Joe Tynan is a liberal senator from New York who is considered by many to be a possible presidential candidate. His busy schedule keeps him in the public eye. At home in Westchester, Ellie, his wife for 19 years, and their two children, feel neglected. In Washington, Senator Birney, Joe's mentor, asks him not oppose his southern nominee for the Supreme Court. However, when Tynan receives evidence from Karen Traynor, a labor lawyer, which shows the judge is a racist, he decides to go back on his word to his old friend. While preparing for the hearing, Joe also begins an affair with Karen Traynor.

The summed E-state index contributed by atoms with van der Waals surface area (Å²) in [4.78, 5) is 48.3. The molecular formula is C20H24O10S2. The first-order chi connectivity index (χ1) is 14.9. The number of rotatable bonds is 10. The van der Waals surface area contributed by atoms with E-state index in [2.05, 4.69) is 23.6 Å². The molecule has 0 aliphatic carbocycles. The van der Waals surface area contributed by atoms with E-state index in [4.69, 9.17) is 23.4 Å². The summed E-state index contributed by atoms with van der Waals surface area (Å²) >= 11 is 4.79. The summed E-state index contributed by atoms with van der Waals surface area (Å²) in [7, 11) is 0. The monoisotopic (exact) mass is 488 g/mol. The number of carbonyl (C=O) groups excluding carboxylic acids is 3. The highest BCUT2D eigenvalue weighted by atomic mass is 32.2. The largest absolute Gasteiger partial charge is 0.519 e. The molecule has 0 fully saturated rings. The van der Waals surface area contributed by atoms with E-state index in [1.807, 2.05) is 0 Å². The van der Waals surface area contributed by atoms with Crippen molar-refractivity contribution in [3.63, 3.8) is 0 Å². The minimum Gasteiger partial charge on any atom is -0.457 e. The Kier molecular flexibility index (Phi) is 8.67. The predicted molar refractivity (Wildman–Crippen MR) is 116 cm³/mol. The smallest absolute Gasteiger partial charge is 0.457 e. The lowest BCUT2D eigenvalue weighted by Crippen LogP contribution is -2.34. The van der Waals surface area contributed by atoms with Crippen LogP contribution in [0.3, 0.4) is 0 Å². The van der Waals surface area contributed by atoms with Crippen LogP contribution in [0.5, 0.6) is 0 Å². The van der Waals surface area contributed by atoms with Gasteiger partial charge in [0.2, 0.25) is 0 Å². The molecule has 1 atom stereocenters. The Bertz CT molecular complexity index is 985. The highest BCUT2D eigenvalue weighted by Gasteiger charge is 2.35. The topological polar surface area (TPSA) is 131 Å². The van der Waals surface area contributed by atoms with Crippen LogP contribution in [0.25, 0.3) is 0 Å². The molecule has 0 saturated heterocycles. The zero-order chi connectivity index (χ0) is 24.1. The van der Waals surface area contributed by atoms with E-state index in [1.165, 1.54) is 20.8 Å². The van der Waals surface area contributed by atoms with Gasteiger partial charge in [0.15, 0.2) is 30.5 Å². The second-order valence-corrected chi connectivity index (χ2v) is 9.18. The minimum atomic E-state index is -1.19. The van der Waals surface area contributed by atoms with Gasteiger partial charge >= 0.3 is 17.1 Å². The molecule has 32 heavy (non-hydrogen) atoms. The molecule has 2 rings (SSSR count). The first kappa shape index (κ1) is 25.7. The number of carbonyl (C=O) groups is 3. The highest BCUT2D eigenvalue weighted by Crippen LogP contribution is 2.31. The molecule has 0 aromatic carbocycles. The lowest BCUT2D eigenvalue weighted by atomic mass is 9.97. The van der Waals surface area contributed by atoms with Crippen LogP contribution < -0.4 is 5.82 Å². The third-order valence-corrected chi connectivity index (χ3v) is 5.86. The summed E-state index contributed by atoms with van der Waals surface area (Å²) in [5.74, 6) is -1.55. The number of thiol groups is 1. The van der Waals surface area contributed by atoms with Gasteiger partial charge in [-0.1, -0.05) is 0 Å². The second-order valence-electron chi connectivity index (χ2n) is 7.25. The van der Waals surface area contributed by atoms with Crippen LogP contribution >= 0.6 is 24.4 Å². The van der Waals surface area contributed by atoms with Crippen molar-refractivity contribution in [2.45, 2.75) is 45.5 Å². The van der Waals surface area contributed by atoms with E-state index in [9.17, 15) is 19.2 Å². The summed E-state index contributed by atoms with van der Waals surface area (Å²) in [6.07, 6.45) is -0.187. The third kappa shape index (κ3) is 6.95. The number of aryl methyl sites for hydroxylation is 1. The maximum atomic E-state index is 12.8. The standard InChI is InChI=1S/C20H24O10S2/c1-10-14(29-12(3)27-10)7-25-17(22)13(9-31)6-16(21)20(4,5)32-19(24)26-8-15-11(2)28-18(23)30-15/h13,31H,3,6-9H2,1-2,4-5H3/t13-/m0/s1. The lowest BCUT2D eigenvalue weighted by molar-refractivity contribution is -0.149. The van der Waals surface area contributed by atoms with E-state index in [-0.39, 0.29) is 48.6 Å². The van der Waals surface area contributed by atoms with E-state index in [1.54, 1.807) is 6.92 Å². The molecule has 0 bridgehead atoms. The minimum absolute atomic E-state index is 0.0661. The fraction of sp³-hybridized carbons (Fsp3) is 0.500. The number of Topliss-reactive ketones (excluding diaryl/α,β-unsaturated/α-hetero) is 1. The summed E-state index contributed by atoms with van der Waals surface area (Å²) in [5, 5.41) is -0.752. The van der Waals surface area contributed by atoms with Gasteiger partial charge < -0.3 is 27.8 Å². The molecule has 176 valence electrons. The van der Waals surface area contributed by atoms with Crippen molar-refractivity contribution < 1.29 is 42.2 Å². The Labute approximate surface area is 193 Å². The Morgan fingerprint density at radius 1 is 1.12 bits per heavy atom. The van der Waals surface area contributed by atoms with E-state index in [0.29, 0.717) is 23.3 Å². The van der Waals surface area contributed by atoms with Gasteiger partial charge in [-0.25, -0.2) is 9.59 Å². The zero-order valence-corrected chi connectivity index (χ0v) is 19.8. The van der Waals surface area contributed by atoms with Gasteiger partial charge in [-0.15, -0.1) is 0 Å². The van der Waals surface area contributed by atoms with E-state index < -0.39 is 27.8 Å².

Alan Alda who superbly plays the lead in The Seduction of Joe Tynan also wrote the screenplay. It is richly nuanced in its character delineations. The movie boasts several excellent performances. Barbara Harris should be remembered at Academy Award time for her depiction of the valiant Ellie Tynan, a sexy and smart woman who is willing to fight hard to save her marriage. Meryl Streep's Karen Traynor is a classy woman who shows vulnerability, intelligence, and sensitivity. Blanche Baker's small part as Tynan's troubled teenage daughter rings true as does Melvyn Douglas's flinty enactment of Senator Birney's battle with senility. Jerry Schatzberg's proficient direction places the emphasis where it should be in a movie such as this — on dialogue and the intriguing language of body talk. The Seduction of Joe Tynan is a value-rich film which explores the career/marriage crisis in an honest and open-ended way.